The temporary change of Paul Barford’s blog to invitation-only status following concerted efforts and threats by a group of artefact hunters matters for one stark reason: few involved with the activity, be they detectorist or archaeologist, publicly question its overall effect, whereas he does. Why he’s right to do so can be expressed in 3 brief paragraphs:
1. It is very clear that metal detecting forums and metal detecting clubs mislead the public (see here and here) but so do the two national bodies: both signed the official Code for Responsible Metal-Detecting yet only ask Members to adhere to their own codes that don’t mention the official one or the need to report finds to PAS. So all three types of detecting bodies project a “responsible” public image yet demand no such behaviour from Members.
2. That wouldn’t matter (as misinformation can easily be countered) except that The Establishment has been arrayed in a way that it too feels a need to adopt a highly positive attitude to artefact hunting and a rosy account of PAS’s progress lest it loses the support of those detectorists that co-operate with it as well as its government paymasters. So it’s a potent mix – an activity with an incentive to misrepresent itself and a quango with an incentive to let them.
3. Thus, any farmer will tell you (having heard it ad nauseam) that criminal nighthawks are a problem but legal detectorists aren’t as they’re “responsible”. But equating “legal” with harmless is a distortion, as PAS’s figures show: most detectorists don’t adhere to the official Code or report all their finds – and since these legal but non-reporting detectorists vastly outnumber nighthawks they cause vastly more cultural damage than nighthawks do.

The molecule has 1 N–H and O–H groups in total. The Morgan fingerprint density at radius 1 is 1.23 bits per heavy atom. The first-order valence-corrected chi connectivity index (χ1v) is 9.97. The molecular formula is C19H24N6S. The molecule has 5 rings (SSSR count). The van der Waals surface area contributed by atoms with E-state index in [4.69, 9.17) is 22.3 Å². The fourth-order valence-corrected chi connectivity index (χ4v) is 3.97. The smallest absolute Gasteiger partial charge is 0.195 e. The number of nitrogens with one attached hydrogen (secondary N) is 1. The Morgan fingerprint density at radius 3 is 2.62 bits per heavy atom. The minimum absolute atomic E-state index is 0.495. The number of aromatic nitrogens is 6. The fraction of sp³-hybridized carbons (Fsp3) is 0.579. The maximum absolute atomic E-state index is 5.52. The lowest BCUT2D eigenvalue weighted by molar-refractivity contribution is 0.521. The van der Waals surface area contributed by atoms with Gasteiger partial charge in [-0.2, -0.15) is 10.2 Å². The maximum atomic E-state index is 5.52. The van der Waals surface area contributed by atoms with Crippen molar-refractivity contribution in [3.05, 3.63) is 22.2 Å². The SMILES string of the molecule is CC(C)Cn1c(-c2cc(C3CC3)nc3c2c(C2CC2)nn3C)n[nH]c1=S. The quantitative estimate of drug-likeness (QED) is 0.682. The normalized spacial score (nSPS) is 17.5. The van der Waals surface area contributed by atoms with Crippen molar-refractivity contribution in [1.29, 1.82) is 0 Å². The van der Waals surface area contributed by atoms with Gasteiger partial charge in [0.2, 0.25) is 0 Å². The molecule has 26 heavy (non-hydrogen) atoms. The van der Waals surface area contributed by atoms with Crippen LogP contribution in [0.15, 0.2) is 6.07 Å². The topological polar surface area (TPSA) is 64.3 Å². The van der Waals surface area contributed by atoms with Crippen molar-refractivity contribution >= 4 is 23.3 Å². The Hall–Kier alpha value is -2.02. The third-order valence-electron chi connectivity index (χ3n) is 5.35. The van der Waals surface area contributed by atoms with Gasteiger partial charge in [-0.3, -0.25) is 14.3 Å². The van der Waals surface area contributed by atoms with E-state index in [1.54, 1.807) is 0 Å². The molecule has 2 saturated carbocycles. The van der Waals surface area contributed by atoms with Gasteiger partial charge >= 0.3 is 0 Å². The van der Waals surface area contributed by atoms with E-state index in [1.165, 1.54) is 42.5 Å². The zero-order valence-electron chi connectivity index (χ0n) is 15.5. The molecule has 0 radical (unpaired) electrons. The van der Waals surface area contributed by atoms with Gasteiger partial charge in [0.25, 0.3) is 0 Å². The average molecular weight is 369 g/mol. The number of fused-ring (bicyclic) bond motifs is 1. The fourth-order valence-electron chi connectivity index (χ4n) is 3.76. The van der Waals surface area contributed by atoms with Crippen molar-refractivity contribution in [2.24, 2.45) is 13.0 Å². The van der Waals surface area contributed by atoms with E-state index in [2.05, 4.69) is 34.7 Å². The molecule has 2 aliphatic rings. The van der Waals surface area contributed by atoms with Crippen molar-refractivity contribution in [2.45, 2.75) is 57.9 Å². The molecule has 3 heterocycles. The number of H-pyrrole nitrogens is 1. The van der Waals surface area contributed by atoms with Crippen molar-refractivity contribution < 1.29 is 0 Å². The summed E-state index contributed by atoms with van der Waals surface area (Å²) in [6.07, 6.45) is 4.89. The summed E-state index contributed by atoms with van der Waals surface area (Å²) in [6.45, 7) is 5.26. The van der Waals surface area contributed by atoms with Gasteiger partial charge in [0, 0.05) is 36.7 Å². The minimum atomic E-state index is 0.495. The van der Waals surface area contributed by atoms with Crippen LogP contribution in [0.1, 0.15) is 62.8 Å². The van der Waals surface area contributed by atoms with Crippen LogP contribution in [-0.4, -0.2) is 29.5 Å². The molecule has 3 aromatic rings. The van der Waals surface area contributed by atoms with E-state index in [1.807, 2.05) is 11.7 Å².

So that’s how it is, landowners thinking legal means “harmless”, the public thinking metal detecting is in the national interest and no-one now asking if mining hundreds of thousands of archaeological sites for artefacts each year is damaging. Things couldn’t be more different abroad, with not one country taking Britain’s lead or setting up a Portable Antiquities Scheme of their own. Rónán Swan, Acting Head of Archaeology for the National Roads Authority in Ireland expressed the general foreign view: “It’s inconceivable to me that you can have metal detecting on archaeological sites by non-archaeologists”.
Nevertheless, the British three monkeys approach to heritage conservation and protection, that has never reduced the rate of recreational erosion by even a fraction, now seems set to continue unopposed. “All my fields are hammered, I now have to travel a long way to detect” moaned a detectorist years ago – and on the basis of the present trajectory it seems we may have to say “All OUR fields are hammered” within this generation – but no-one is saying so. Despite any denials, there’s an unofficial and official distortion going on and Paul Barford, who in my view is a better friend to Heritage than those that are party to it, is silent.